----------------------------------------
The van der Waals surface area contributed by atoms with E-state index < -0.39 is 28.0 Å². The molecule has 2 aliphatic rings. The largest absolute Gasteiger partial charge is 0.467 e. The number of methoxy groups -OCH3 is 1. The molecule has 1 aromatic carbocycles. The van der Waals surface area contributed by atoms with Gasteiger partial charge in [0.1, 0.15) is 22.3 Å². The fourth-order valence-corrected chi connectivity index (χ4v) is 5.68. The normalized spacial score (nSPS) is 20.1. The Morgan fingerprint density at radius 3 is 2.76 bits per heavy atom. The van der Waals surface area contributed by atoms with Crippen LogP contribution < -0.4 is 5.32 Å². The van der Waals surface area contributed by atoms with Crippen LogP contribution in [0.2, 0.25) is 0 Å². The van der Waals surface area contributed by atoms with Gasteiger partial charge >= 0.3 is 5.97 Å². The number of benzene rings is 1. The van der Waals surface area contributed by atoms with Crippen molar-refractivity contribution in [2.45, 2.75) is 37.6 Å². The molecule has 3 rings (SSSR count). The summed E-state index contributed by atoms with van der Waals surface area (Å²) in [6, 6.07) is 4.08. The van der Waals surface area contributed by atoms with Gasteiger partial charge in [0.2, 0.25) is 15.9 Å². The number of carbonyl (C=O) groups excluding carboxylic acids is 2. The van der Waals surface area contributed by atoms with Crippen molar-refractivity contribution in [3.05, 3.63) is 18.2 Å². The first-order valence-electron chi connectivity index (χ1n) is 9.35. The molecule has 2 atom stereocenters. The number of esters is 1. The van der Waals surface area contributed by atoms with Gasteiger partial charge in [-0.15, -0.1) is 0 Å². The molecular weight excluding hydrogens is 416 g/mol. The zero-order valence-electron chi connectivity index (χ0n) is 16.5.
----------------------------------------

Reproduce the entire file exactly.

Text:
The van der Waals surface area contributed by atoms with E-state index < -0.39 is 28.0 Å². The molecule has 2 aliphatic rings. The largest absolute Gasteiger partial charge is 0.467 e. The number of methoxy groups -OCH3 is 1. The molecule has 1 aromatic carbocycles. The van der Waals surface area contributed by atoms with Gasteiger partial charge in [0.1, 0.15) is 22.3 Å². The fourth-order valence-corrected chi connectivity index (χ4v) is 5.68. The normalized spacial score (nSPS) is 20.1. The Morgan fingerprint density at radius 3 is 2.76 bits per heavy atom. The van der Waals surface area contributed by atoms with Crippen LogP contribution < -0.4 is 5.32 Å². The van der Waals surface area contributed by atoms with Crippen LogP contribution in [0.2, 0.25) is 0 Å². The van der Waals surface area contributed by atoms with Gasteiger partial charge >= 0.3 is 5.97 Å². The number of benzene rings is 1. The van der Waals surface area contributed by atoms with Crippen molar-refractivity contribution in [2.45, 2.75) is 37.6 Å². The molecule has 3 rings (SSSR count). The summed E-state index contributed by atoms with van der Waals surface area (Å²) in [6, 6.07) is 4.08. The van der Waals surface area contributed by atoms with Gasteiger partial charge in [0.2, 0.25) is 15.9 Å². The number of carbonyl (C=O) groups excluding carboxylic acids is 2. The van der Waals surface area contributed by atoms with Crippen molar-refractivity contribution in [3.05, 3.63) is 18.2 Å². The first-order valence-electron chi connectivity index (χ1n) is 9.35. The molecule has 2 atom stereocenters. The number of esters is 1. The van der Waals surface area contributed by atoms with Gasteiger partial charge in [-0.15, -0.1) is 0 Å². The molecular weight excluding hydrogens is 416 g/mol. The zero-order valence-electron chi connectivity index (χ0n) is 16.5.